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Where Is Najeeb? The Question of Justice

Their unwillingness to accept that the attack on Najeeb happened due to his identity as a Muslim, as well as their complicity and failures can be seen as a total betrayal to the fight of Justice for Najeeb.


It has been two years since the enforced disappearance of Najeeb Ahmed happened from this university. On Oct 8, 2018, the habeas corpus petition regarding Najeeb Ahmed has been disposed off by the Delhi High Court. Fatima Nafees in her press statement said, “Our plea that the case be transferred to a Special Investigation Team (SIT) has been declined. This setback will not deter us from our struggle for justice for Najeeb. Fatima will challenge this order in the Supreme Court and we will rally in her support.” In the duration of two years, prime investigative agencies of this country from Crime Branch of Delhi Police to Special Investigation Team to CBI took up the case of Najeeb and failed miserably to find whereabouts of Najeeb. Contrary to this, they just acted as puppets of the state and did not go beyond half-hearted attempts to investigate the case fairly and thoroughly.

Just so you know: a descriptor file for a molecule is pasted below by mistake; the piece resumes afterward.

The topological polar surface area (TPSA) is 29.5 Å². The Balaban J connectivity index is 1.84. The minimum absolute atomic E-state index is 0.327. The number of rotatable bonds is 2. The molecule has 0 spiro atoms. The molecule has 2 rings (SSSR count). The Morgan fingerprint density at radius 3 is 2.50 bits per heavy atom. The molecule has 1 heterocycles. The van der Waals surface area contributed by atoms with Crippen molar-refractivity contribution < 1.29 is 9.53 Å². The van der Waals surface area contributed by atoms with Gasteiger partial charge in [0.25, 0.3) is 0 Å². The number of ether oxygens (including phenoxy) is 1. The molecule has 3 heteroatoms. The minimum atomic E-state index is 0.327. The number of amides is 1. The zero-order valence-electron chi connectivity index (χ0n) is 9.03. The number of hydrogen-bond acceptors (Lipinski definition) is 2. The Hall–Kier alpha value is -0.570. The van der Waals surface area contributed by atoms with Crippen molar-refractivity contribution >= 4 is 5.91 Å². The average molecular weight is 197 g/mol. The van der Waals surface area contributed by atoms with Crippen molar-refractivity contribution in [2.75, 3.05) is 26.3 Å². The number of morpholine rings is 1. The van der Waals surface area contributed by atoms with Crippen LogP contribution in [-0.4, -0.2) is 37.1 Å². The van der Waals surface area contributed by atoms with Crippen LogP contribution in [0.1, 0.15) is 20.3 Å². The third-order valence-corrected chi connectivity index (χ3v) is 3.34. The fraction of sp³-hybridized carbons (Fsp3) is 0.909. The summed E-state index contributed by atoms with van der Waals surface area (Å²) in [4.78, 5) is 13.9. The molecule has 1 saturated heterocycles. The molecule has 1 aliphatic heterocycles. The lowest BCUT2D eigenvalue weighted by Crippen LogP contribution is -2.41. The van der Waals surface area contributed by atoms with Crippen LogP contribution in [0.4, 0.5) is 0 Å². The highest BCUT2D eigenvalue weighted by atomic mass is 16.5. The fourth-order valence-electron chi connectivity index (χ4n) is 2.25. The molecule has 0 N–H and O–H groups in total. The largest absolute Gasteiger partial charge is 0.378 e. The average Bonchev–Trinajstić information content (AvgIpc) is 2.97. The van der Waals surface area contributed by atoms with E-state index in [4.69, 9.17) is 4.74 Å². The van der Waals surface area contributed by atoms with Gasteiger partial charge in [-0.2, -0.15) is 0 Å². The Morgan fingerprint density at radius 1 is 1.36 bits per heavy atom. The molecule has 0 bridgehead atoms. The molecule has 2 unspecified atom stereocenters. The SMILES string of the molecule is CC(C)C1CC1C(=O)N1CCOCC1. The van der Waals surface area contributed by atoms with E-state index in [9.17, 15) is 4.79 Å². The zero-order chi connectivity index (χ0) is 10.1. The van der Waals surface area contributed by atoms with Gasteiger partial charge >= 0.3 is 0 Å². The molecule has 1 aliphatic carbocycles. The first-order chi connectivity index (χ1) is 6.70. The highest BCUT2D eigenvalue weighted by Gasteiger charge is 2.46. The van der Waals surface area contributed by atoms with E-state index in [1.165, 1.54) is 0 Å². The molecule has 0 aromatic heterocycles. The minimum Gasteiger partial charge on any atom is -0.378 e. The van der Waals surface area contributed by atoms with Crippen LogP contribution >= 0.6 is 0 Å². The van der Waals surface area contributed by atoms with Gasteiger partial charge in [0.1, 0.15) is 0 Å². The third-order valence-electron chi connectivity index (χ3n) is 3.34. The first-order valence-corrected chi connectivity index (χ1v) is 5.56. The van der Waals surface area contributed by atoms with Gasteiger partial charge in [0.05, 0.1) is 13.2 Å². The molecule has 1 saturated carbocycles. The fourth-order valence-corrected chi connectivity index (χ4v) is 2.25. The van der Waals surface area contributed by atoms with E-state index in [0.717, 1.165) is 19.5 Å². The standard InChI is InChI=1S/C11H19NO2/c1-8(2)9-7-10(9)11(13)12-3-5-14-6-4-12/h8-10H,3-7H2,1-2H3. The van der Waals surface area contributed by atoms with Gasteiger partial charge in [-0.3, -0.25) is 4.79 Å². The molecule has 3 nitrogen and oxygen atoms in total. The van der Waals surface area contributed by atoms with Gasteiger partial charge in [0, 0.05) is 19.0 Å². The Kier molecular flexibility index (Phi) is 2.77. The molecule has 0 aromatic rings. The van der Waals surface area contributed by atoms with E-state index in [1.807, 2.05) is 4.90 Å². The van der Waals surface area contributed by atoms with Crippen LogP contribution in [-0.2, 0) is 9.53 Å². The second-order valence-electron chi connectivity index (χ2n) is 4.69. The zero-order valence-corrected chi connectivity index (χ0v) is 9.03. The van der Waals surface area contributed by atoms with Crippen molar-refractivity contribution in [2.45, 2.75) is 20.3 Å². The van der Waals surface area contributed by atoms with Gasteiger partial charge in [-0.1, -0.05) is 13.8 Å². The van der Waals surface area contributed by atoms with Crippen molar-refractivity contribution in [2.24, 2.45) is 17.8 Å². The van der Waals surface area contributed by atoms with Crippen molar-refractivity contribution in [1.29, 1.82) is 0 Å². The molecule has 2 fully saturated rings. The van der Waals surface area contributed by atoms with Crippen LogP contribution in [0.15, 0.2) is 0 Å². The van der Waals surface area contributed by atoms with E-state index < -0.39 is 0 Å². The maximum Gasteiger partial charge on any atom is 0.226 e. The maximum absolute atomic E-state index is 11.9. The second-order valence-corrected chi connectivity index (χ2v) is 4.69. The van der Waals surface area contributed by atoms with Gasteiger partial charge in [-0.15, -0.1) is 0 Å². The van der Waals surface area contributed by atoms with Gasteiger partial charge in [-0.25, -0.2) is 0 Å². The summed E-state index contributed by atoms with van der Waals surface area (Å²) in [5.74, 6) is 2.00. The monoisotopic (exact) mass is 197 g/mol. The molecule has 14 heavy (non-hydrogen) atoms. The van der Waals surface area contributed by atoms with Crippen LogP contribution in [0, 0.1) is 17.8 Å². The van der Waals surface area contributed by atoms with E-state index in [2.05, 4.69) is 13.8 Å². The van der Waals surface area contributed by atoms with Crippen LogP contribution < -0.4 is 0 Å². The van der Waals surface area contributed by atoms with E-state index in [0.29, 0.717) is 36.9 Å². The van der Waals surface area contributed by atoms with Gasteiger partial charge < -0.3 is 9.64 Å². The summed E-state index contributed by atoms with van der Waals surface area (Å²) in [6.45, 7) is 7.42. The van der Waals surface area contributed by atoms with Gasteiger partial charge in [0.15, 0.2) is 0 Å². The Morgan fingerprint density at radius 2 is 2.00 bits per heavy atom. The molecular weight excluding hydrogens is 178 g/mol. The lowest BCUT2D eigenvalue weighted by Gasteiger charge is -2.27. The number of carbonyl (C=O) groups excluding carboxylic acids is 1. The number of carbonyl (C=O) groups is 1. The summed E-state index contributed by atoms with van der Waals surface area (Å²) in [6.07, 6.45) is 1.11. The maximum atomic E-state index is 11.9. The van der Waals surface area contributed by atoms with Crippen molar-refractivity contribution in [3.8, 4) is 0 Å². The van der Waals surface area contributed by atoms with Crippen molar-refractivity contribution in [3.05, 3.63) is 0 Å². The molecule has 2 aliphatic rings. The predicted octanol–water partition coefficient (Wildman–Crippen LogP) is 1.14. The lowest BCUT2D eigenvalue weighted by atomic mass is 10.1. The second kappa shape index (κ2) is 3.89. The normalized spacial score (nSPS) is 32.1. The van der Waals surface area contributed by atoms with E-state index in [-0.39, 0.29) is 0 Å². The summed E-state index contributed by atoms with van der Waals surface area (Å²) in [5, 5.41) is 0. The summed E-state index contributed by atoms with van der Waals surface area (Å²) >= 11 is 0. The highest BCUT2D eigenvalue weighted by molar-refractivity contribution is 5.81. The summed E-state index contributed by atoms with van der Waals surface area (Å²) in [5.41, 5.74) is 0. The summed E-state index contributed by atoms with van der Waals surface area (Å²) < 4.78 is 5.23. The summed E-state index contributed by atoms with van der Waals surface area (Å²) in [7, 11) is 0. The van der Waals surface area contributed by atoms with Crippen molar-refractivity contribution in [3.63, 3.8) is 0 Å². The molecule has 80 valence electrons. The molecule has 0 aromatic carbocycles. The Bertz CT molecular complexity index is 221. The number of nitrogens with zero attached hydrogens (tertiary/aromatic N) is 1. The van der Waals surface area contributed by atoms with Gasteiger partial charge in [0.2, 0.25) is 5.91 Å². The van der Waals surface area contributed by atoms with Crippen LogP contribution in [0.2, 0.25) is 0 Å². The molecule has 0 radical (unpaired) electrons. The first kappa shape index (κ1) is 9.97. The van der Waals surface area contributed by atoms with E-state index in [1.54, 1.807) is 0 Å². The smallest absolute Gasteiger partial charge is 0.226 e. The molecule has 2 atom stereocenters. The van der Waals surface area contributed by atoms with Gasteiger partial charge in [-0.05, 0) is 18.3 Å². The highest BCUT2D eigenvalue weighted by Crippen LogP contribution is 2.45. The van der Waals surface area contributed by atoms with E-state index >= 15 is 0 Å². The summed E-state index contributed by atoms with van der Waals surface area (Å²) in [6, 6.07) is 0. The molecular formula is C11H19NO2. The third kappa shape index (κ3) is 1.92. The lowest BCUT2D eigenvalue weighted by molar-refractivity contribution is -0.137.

These agencies are so incompetent that they could not even break the pattern lock of the mobile phones belonging to Najeeb’s assaulters. These are the same agencies that are capable of and have had a long history of framing innocent Muslim youth, by carrying out intense surveillance, seizing and hacking their personal devices and creating far-fetched theories based on such acts. Since the initial days of Najeeb’s disappearance, these agencies tried to connect Najeeb with “terror‟ outfits. Initially, they said Najeeb might have gone to Jamia by his own, then they tried to come out with a fabricated story of seeing him in Darbhanga and finally, they tried to prove that he joined ISIS by releasing some fake media news stories which Delhi High Court rejected as falls. As we have asserted time and again, these names and choice of places are not an innocent one – this is Islamophobic dog-whistle politics which has a long history when it comes to the framing of Muslims in this country. In order to cover up their political bias, allegiances, and lack of interest in carrying out a just and free investigation, they instead fostered and sought refuge by way of creating doubt over Najeeb’s innocence and his experience of violence. Places like Jamia and Darbhanga have been rendered vulnerable by their construction as deadly hubs of “terror‟ in the public imagination and collective conscience of the country for many decades now, and making unsubstantiated claims of tracing Najeeb to these spaces not only revealed their intentions but derailed the investigation significantly. In a significant development, top media houses have accepted that the news linking missing JNU student Najeeb Ahmed to ISIS was false and without basis. They have agreed to remove all the defamatory material against Najeeb. The Delhi High Court has directed them to retract all the articles and video clips from their websites. YouTube links to these false propaganda videos are also to be removed (Press Statement by Fatima Nafees, 10th Oct, 2018). Despite this order Times of India and Times Now have not removed the content.